Rough seas and winds approaching gale force continued to slow recovery operations for Indonesia AirAsia flight 8501 on Friday and into Saturday, though further bodies have been retrieved and débris resembling the aircraft’s tailplane reportedly has been detected by sonar.
Officials have been consistent in statements that 30 bodies have now been retrieved from the recovery area, with funerals for victims continuing to take place. In a Twitter exchange with Australian Aviation, Malaysian Navy chief Abdul Aziz Jaafar described the prospects for diving on the seabed wreckage located so far as “very challenging,” noting that any diving operation “has to be done with extreme caution” in the conditions.
Admiral Abdul Aziz – one of the very few officials making public statements in English – reported visibility of 8 nautical miles (15km) and waves of approximately 4m, corresponding to rough seas on the Douglas sea scale. Winds were reportedly between 20 and 30 knots (37-56 km/h), corresponding to 5-7 on the Beaufort wind force scale.
Conflicting statements and corrections continue to make precision in reporting complex: Colonel Yayan Sofiyan, commander of the corvette KRI Bung Tomo, was confident that his vessel had located the tail when speaking with local media, yet Air Marshal Bambang Soelistyo, chief of the SAR agency BASARNAS, later emphasised that the object’s makeup had yet to be confirmed.
The maritime search areas have again moved and been re-numbered, extending on Saturday towards the east.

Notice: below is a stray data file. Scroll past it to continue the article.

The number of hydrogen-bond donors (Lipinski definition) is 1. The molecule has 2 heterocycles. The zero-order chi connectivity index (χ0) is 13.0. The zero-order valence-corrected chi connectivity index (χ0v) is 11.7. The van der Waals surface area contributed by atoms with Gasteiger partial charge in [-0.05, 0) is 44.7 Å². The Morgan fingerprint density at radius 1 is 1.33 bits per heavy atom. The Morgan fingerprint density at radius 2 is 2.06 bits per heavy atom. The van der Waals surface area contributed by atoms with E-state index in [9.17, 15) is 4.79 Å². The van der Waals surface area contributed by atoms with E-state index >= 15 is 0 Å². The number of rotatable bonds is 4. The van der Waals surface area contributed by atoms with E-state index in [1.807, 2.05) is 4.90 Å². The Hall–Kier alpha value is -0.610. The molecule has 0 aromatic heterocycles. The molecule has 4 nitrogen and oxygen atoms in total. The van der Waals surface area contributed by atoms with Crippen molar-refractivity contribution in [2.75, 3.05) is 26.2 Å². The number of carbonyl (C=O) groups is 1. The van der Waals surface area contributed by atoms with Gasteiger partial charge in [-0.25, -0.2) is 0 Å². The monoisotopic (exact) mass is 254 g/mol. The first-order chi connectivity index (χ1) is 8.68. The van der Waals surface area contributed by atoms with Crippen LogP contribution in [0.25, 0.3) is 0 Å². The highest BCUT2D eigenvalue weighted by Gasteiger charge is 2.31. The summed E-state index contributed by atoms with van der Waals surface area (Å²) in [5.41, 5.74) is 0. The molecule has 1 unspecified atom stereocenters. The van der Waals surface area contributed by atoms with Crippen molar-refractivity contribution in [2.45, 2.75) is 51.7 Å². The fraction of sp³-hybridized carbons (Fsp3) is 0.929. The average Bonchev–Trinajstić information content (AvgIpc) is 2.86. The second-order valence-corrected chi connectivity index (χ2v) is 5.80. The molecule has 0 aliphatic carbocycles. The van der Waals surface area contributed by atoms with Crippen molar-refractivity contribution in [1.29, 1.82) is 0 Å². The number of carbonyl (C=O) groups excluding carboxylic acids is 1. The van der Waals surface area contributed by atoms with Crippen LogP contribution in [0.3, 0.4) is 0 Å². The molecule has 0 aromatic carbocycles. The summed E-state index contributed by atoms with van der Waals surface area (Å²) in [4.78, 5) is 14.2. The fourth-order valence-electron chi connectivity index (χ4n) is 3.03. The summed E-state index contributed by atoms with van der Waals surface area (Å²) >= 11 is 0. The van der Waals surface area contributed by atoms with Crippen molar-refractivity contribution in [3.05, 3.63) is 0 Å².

An underwater search area has also been identified identified, stretching 57nm by 10nm (106km by 19 km) to the west-northwest of the centre of the Most Probable Area, in which the significant wreckage previously identified is located.
Notably, some of the bodies discovered Friday were strapped into their seats. If replicated significantly throughout the sections of aircraft fuselage that have yet to be retrieved, it may well lend credence to the theory that the aircraft – or large sections of it – struck the water relatively intact.
While débris is already being analysed by investigators, the crucial cockpit voice recorder and flight data recorder have not been recovered.
Indonesian government suspends route authority after technical violation
It has also emerged that Indonesia AirAsia did not have the specific route authority to operate between Surabaya and Singapore on Sundays, the day on which QZ8501 disappeared. The airline did have authority for flights on Mondays, Tuesdays, Thursdays, and Saturdays, via an authorisation granted in October 2014, according to a statement by the Indonesian Ministry of Transportation (in Bahasa Indonesia and translated by the Singapore Straits Times).
Online schedules suggest that the airline had been running daily flights on the route, and had planned to continue doing so except for a five-weekly service between February 2 and 24.
Approval to revise the schedule had not been sought, said the statement issued by spokesperson J A Barata. Indonesia AirAsia’s authority to fly the Surabaya-Singapore route has accordingly been suspended by the Ministry of Transportation as of 2 January.
Unconfirmed leaked radar information raises more questions than it answers
Respected local journalist Gerry Soejatman has been the focus of leaks, including what appears to be a mobile phone picture of radar data, airspeed and ascent/descent information. The information – which has yet to be confirmed – is baffling the industry, with climb and sink rates well outside the envelope.
Australian Aviation will continue to monitor this information and attempt to have it independently confirmed.
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